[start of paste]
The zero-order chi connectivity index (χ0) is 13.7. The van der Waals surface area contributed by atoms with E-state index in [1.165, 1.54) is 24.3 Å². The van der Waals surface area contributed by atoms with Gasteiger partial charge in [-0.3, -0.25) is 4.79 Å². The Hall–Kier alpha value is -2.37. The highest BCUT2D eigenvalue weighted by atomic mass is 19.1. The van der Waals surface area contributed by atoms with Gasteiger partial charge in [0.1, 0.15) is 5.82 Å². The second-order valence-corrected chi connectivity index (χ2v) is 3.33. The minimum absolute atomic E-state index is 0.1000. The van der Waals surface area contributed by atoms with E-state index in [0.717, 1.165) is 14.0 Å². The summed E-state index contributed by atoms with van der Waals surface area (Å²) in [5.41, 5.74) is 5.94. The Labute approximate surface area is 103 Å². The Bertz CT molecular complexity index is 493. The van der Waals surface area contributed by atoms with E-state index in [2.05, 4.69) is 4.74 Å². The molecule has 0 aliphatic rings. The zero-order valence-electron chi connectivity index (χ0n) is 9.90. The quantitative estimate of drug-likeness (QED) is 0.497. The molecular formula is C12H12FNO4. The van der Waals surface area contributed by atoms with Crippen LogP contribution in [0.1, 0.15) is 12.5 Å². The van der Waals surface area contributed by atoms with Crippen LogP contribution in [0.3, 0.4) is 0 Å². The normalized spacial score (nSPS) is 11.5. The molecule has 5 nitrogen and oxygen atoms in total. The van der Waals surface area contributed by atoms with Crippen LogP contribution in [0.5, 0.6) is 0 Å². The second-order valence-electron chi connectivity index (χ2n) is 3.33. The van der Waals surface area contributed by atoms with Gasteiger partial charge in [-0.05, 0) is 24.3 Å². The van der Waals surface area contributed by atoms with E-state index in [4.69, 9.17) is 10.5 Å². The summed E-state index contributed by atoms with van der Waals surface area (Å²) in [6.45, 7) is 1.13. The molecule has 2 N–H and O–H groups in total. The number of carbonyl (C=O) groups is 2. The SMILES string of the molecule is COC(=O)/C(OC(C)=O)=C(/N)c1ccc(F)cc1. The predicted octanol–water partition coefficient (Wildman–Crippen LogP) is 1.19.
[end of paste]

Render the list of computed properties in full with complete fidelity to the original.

The zero-order chi connectivity index (χ0) is 13.7. The van der Waals surface area contributed by atoms with E-state index in [1.165, 1.54) is 24.3 Å². The van der Waals surface area contributed by atoms with Gasteiger partial charge in [-0.3, -0.25) is 4.79 Å². The Hall–Kier alpha value is -2.37. The highest BCUT2D eigenvalue weighted by atomic mass is 19.1. The van der Waals surface area contributed by atoms with Gasteiger partial charge in [0.1, 0.15) is 5.82 Å². The second-order valence-corrected chi connectivity index (χ2v) is 3.33. The minimum absolute atomic E-state index is 0.1000. The van der Waals surface area contributed by atoms with E-state index in [0.717, 1.165) is 14.0 Å². The summed E-state index contributed by atoms with van der Waals surface area (Å²) in [5.41, 5.74) is 5.94. The Labute approximate surface area is 103 Å². The Bertz CT molecular complexity index is 493. The van der Waals surface area contributed by atoms with E-state index in [2.05, 4.69) is 4.74 Å². The molecule has 0 aliphatic rings. The zero-order valence-electron chi connectivity index (χ0n) is 9.90. The quantitative estimate of drug-likeness (QED) is 0.497. The molecular formula is C12H12FNO4. The van der Waals surface area contributed by atoms with Crippen LogP contribution in [0.1, 0.15) is 12.5 Å². The van der Waals surface area contributed by atoms with Crippen LogP contribution in [0.3, 0.4) is 0 Å². The normalized spacial score (nSPS) is 11.5. The molecule has 5 nitrogen and oxygen atoms in total. The van der Waals surface area contributed by atoms with Crippen LogP contribution in [0.5, 0.6) is 0 Å². The second-order valence-electron chi connectivity index (χ2n) is 3.33. The van der Waals surface area contributed by atoms with Gasteiger partial charge in [-0.05, 0) is 24.3 Å². The van der Waals surface area contributed by atoms with E-state index in [4.69, 9.17) is 10.5 Å². The summed E-state index contributed by atoms with van der Waals surface area (Å²) in [6.45, 7) is 1.13. The molecule has 2 N–H and O–H groups in total. The number of carbonyl (C=O) groups is 2. The SMILES string of the molecule is COC(=O)/C(OC(C)=O)=C(/N)c1ccc(F)cc1. The predicted octanol–water partition coefficient (Wildman–Crippen LogP) is 1.19.